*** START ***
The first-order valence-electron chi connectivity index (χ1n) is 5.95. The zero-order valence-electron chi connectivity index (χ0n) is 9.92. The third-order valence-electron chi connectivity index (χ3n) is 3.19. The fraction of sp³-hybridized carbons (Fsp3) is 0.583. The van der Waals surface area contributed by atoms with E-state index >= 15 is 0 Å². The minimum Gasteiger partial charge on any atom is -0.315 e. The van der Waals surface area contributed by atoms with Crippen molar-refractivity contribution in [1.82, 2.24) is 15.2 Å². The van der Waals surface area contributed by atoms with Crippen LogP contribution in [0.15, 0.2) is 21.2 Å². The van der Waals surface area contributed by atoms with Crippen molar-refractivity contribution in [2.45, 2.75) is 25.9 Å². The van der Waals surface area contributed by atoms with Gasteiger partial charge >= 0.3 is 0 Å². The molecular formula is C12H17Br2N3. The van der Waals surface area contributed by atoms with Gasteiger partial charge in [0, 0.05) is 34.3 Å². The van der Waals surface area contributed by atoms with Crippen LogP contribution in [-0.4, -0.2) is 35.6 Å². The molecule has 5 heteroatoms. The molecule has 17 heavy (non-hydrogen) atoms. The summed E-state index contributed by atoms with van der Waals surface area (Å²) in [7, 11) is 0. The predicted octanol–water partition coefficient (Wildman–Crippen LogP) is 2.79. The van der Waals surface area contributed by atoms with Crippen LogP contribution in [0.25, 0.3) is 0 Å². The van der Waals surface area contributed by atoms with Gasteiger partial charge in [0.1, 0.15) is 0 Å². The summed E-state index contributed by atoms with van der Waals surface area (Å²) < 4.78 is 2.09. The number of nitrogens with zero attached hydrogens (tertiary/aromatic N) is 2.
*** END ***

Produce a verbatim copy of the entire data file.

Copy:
The first-order valence-electron chi connectivity index (χ1n) is 5.95. The zero-order valence-electron chi connectivity index (χ0n) is 9.92. The third-order valence-electron chi connectivity index (χ3n) is 3.19. The fraction of sp³-hybridized carbons (Fsp3) is 0.583. The van der Waals surface area contributed by atoms with E-state index >= 15 is 0 Å². The minimum Gasteiger partial charge on any atom is -0.315 e. The van der Waals surface area contributed by atoms with Crippen molar-refractivity contribution in [1.82, 2.24) is 15.2 Å². The van der Waals surface area contributed by atoms with Crippen LogP contribution in [0.15, 0.2) is 21.2 Å². The van der Waals surface area contributed by atoms with Crippen molar-refractivity contribution in [2.45, 2.75) is 25.9 Å². The van der Waals surface area contributed by atoms with Gasteiger partial charge >= 0.3 is 0 Å². The molecular formula is C12H17Br2N3. The van der Waals surface area contributed by atoms with Gasteiger partial charge in [0, 0.05) is 34.3 Å². The van der Waals surface area contributed by atoms with Crippen LogP contribution in [-0.4, -0.2) is 35.6 Å². The molecule has 5 heteroatoms. The molecule has 17 heavy (non-hydrogen) atoms. The summed E-state index contributed by atoms with van der Waals surface area (Å²) in [7, 11) is 0. The predicted octanol–water partition coefficient (Wildman–Crippen LogP) is 2.79. The van der Waals surface area contributed by atoms with Crippen LogP contribution in [0.25, 0.3) is 0 Å². The van der Waals surface area contributed by atoms with Gasteiger partial charge in [0.1, 0.15) is 0 Å². The summed E-state index contributed by atoms with van der Waals surface area (Å²) < 4.78 is 2.09. The number of nitrogens with zero attached hydrogens (tertiary/aromatic N) is 2.